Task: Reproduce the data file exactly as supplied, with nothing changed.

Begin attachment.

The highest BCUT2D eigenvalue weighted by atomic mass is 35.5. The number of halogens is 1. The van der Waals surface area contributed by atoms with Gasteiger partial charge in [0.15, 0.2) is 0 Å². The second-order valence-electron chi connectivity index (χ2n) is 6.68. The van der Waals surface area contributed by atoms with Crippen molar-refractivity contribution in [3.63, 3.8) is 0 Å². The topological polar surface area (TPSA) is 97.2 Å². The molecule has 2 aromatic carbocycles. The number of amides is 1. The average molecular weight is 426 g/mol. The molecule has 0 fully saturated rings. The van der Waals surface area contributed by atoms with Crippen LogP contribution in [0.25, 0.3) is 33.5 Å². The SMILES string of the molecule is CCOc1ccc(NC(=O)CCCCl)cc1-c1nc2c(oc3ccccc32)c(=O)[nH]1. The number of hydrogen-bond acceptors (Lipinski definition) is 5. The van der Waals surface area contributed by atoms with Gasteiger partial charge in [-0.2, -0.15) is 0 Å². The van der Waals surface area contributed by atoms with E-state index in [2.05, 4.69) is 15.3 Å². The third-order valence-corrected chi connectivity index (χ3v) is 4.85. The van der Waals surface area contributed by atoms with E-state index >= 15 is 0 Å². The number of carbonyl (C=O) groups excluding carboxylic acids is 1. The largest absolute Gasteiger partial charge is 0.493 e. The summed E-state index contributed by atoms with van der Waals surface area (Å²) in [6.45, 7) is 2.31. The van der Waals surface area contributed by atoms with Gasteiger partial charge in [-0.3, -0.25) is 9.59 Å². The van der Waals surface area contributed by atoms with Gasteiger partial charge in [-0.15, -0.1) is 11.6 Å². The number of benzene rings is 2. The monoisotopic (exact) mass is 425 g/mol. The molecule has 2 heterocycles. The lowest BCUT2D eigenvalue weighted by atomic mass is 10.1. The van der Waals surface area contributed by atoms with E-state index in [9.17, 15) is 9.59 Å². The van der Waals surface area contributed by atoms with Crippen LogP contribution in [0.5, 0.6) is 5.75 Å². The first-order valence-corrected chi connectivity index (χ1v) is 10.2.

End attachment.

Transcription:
The highest BCUT2D eigenvalue weighted by atomic mass is 35.5. The number of halogens is 1. The van der Waals surface area contributed by atoms with Gasteiger partial charge in [0.15, 0.2) is 0 Å². The second-order valence-electron chi connectivity index (χ2n) is 6.68. The van der Waals surface area contributed by atoms with Crippen molar-refractivity contribution in [3.63, 3.8) is 0 Å². The topological polar surface area (TPSA) is 97.2 Å². The molecule has 2 aromatic carbocycles. The number of amides is 1. The average molecular weight is 426 g/mol. The molecule has 0 fully saturated rings. The van der Waals surface area contributed by atoms with Crippen LogP contribution in [0.25, 0.3) is 33.5 Å². The SMILES string of the molecule is CCOc1ccc(NC(=O)CCCCl)cc1-c1nc2c(oc3ccccc32)c(=O)[nH]1. The number of hydrogen-bond acceptors (Lipinski definition) is 5. The van der Waals surface area contributed by atoms with Gasteiger partial charge in [-0.2, -0.15) is 0 Å². The van der Waals surface area contributed by atoms with E-state index in [2.05, 4.69) is 15.3 Å². The third-order valence-corrected chi connectivity index (χ3v) is 4.85. The van der Waals surface area contributed by atoms with E-state index >= 15 is 0 Å². The number of carbonyl (C=O) groups excluding carboxylic acids is 1. The largest absolute Gasteiger partial charge is 0.493 e. The summed E-state index contributed by atoms with van der Waals surface area (Å²) in [6.45, 7) is 2.31. The van der Waals surface area contributed by atoms with Gasteiger partial charge in [-0.3, -0.25) is 9.59 Å². The van der Waals surface area contributed by atoms with Gasteiger partial charge in [-0.15, -0.1) is 11.6 Å². The number of benzene rings is 2. The monoisotopic (exact) mass is 425 g/mol. The molecule has 2 heterocycles. The lowest BCUT2D eigenvalue weighted by atomic mass is 10.1. The van der Waals surface area contributed by atoms with E-state index in [9.17, 15) is 9.59 Å². The van der Waals surface area contributed by atoms with Crippen LogP contribution in [0.5, 0.6) is 5.75 Å². The first-order valence-corrected chi connectivity index (χ1v) is 10.2.